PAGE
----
Last night my local park held a Bat Walk. We all assembled at 7pm, just as the park closed and dusk settled in. Isn’t the light odd in the dusk, as though it’s had a bloom put on it like the bloom on a purple grape? All the colours slowly leach away until everything is grey and black. A nice time of day.
Goodness, I came over all poetic there for a moment! Back to the bats. We spent the next hour walking around between the trees, about thirty or so adults and kids, pointing bat detectors around and getting excited when the detectors started churning out flub-a-dub, flub-a-dub noises, because that meant it was one of these delightful little guys.
It was a lovely evening. I had a little trouble trying to keep my inner geek under control when I was asked if I’d like to have a go with the bat detector. I most emphatically did not squeal and anyone who says I did is lying for some nefarious reason of their own. Besides, who wouldn’t be a little delighted when they have bats flitting above them, black against a sky that was a lemony green on the horizon and dark blue above our heads?
The flub-a-dub noise means they were pipistrelle bats. They’re our commonest species, I believe and they have the most amusing name. There are lots of species of pipistrelle bats, but ours has the Latin name Pipistrellus pipistrellus. Got that?
common pipistrelle bat, aka pipistrellus pipistrellus.
Pipistrellus derives from the Italian for bat, pipistrella. So in translation, the little darling fluttering around my head last night is called the:
common bat bat, aka bat bat.
Way to go to show redundancy in the naming department. Biologists should not be let loose to name anything. Especially something as sweet as this.
Besides, don’t you think the old names are the best? I love some of the older, arcane names for things that we just don’t use anymore, many of which have a poetry that when you hear it, fills the chest with a warmth of satisfaction and rightness. I should start a campaign to bring them back, and I’ll start with the bat. Why ‘bat’ anyway? It doesn’t really make much sense. But flittermouse? That describes them perfectly. So from now on, my little pipistrelle friends will be the
common flittermouse flittermouse, aka flittermouse flittermouse.
Far more satisfactory.
We left the park at 8, by which time it was full night. It brought home to me that the nights are drawing in and that we’re on the down slope towards winter. My favourite time of year is upon us.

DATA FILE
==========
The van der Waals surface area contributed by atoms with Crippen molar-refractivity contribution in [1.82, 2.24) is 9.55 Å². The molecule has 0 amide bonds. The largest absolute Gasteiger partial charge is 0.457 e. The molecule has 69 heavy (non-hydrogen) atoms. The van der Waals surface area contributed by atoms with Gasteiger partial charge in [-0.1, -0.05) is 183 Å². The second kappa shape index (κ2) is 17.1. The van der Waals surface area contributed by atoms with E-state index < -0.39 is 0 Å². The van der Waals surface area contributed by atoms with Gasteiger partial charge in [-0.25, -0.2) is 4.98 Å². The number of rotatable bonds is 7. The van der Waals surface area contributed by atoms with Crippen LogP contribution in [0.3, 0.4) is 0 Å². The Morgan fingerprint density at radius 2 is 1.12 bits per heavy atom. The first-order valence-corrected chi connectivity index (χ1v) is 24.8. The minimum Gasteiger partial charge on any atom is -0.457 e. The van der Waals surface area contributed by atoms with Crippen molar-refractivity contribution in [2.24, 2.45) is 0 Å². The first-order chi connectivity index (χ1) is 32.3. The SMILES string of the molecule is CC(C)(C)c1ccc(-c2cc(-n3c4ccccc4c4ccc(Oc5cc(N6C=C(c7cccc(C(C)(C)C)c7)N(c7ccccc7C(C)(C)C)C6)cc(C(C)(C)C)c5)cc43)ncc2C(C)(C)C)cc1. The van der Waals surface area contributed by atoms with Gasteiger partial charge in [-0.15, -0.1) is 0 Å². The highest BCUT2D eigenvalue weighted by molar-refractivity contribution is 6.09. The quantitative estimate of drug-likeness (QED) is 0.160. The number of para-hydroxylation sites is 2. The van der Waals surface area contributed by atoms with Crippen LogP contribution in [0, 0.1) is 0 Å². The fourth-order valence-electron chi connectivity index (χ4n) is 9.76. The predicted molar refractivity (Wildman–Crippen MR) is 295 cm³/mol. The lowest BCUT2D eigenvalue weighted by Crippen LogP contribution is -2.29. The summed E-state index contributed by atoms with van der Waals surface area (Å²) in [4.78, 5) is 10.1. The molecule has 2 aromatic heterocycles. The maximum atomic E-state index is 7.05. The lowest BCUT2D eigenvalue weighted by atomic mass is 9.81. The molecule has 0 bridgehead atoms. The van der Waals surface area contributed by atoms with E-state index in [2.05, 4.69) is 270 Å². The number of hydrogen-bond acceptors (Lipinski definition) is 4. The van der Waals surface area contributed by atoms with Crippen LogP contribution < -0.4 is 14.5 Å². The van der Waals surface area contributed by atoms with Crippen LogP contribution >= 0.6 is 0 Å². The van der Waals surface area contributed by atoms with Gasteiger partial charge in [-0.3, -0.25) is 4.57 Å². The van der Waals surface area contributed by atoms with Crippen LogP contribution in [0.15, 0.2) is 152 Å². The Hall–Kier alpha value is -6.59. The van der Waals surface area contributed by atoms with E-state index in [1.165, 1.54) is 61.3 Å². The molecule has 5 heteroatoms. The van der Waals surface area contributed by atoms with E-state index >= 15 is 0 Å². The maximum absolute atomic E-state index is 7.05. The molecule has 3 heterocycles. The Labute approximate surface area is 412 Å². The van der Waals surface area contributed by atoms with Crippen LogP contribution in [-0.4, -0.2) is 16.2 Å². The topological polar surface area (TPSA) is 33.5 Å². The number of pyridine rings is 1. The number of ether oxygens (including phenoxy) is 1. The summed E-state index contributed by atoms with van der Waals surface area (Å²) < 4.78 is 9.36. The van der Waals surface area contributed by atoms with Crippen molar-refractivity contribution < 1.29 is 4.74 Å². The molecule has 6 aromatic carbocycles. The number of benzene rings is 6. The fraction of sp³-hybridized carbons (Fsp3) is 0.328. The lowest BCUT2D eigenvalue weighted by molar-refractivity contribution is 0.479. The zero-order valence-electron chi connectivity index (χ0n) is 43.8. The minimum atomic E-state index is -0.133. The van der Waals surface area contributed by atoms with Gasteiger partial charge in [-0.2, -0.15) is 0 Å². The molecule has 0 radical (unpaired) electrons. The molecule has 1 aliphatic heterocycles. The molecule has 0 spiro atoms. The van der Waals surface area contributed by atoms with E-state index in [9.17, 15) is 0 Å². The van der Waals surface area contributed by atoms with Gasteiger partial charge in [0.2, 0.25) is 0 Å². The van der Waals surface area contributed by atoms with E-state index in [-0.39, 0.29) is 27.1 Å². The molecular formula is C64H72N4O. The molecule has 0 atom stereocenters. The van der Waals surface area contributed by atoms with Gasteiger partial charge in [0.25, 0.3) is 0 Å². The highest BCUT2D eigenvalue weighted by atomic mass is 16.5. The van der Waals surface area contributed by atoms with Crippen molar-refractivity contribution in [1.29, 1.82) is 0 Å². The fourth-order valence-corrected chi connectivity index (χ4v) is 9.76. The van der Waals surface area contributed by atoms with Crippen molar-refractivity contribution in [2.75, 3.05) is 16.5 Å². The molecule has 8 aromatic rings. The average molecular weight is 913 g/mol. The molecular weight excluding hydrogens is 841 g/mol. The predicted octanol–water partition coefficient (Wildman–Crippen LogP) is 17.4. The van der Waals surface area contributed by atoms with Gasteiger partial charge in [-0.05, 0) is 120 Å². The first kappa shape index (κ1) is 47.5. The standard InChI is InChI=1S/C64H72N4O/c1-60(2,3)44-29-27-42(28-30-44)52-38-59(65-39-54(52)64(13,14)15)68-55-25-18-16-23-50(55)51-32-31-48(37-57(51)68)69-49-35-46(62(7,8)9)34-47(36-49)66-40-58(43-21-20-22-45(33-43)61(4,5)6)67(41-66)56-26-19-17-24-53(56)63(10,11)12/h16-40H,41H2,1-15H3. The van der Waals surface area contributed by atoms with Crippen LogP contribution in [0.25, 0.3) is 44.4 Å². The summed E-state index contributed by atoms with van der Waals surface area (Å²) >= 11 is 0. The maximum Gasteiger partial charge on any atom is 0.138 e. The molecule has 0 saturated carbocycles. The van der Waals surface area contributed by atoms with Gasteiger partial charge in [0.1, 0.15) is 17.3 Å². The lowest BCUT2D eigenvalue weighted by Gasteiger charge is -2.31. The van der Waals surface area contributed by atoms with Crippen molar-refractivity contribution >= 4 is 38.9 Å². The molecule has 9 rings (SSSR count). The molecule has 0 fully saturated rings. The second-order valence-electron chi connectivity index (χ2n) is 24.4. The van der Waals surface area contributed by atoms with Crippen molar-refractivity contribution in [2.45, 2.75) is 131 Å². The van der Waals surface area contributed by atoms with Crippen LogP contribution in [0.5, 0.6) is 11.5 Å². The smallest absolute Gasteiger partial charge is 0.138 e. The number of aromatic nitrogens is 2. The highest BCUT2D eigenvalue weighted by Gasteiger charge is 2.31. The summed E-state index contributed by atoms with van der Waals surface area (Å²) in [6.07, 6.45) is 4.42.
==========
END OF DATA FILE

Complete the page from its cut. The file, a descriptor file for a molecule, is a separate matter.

I walk Molly in the park every morning. Today it was cool enough to wear a sweater, and the sun is appreciably lower in the sky. The trees are starting to turn and already the greensward (another lovely old world we don’t use anymore and will die on us some day) underneath each tree is red and orange with scattered leaves. The wind blew some around us as we walked – well, as I walked and Molly pelted full-tilt backwards and forwards trying to catch squirrels. I wouldn’t say that it was raining leaves, because that would be to give the leaf fall more power and force than it merits. It was a sort of gentle drizzle, instead, of oak, hornbeam, lime and chestnut leaves. The rowans are heavy with scarlet berries and the whole park will be the rich colours of old spices in a another two or three weeks.
The year’s wearing away fast. I’m not melancholy about it, but it’s making me think about focus and clarity, direction and a sort of sharpness. I have a lot I want to achieve by the end of this year. I have the revision of Heart Scarab to finish by the end of October, and the steampunk coffee shop novel (tentatively called The Gilded Scarab, btw) to kick into play over NaNoWriMo in November and hopefully finish by the end of the year so I can get on to the revision of the third Shield book in the New Year. And yet I spend too much time on things like tiaras and Pinterest, on not being focused and clear, and some days I am anything but sharp. Time’s getting on, and I have to stop messing around and do stuff instead of just talking about it.
Because our park is rich in horse chestnuts, I picked up conkers to bring home and fill a bowl or two to stand around the house. They remind me that tempus is fugiting as fast as it can manage it. And I’d better start running to catch up.